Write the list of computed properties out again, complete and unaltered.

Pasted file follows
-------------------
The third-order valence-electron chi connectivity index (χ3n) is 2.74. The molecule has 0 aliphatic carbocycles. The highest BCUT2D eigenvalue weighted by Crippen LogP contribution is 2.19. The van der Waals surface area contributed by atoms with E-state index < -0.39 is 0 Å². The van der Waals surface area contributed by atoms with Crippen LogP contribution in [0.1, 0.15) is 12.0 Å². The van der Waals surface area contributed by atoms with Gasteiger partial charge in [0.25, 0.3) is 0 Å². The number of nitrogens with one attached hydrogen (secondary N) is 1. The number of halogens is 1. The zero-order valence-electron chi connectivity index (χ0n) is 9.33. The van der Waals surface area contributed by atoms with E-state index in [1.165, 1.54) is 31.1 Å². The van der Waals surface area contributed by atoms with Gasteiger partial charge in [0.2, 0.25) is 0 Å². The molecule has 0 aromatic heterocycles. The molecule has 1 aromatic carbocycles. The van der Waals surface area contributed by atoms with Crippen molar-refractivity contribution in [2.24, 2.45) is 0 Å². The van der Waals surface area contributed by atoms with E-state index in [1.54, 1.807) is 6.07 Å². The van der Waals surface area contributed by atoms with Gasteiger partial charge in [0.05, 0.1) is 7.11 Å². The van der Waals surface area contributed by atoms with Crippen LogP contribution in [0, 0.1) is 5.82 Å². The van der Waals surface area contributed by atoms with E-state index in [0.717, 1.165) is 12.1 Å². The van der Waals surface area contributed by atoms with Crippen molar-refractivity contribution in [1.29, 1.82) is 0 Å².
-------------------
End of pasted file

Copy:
The third-order valence-electron chi connectivity index (χ3n) is 2.74. The molecule has 0 aliphatic carbocycles. The highest BCUT2D eigenvalue weighted by Crippen LogP contribution is 2.19. The van der Waals surface area contributed by atoms with E-state index < -0.39 is 0 Å². The van der Waals surface area contributed by atoms with Crippen LogP contribution in [0.1, 0.15) is 12.0 Å². The van der Waals surface area contributed by atoms with Gasteiger partial charge in [0.25, 0.3) is 0 Å². The number of nitrogens with one attached hydrogen (secondary N) is 1. The number of halogens is 1. The zero-order valence-electron chi connectivity index (χ0n) is 9.33. The van der Waals surface area contributed by atoms with E-state index in [1.165, 1.54) is 31.1 Å². The van der Waals surface area contributed by atoms with Gasteiger partial charge in [0.2, 0.25) is 0 Å². The molecule has 0 aromatic heterocycles. The molecule has 1 aromatic carbocycles. The van der Waals surface area contributed by atoms with Crippen molar-refractivity contribution in [2.24, 2.45) is 0 Å². The van der Waals surface area contributed by atoms with E-state index in [1.54, 1.807) is 6.07 Å². The van der Waals surface area contributed by atoms with Gasteiger partial charge in [0.05, 0.1) is 7.11 Å². The van der Waals surface area contributed by atoms with Crippen LogP contribution in [0, 0.1) is 5.82 Å². The van der Waals surface area contributed by atoms with E-state index in [0.717, 1.165) is 12.1 Å². The van der Waals surface area contributed by atoms with Crippen molar-refractivity contribution in [1.29, 1.82) is 0 Å².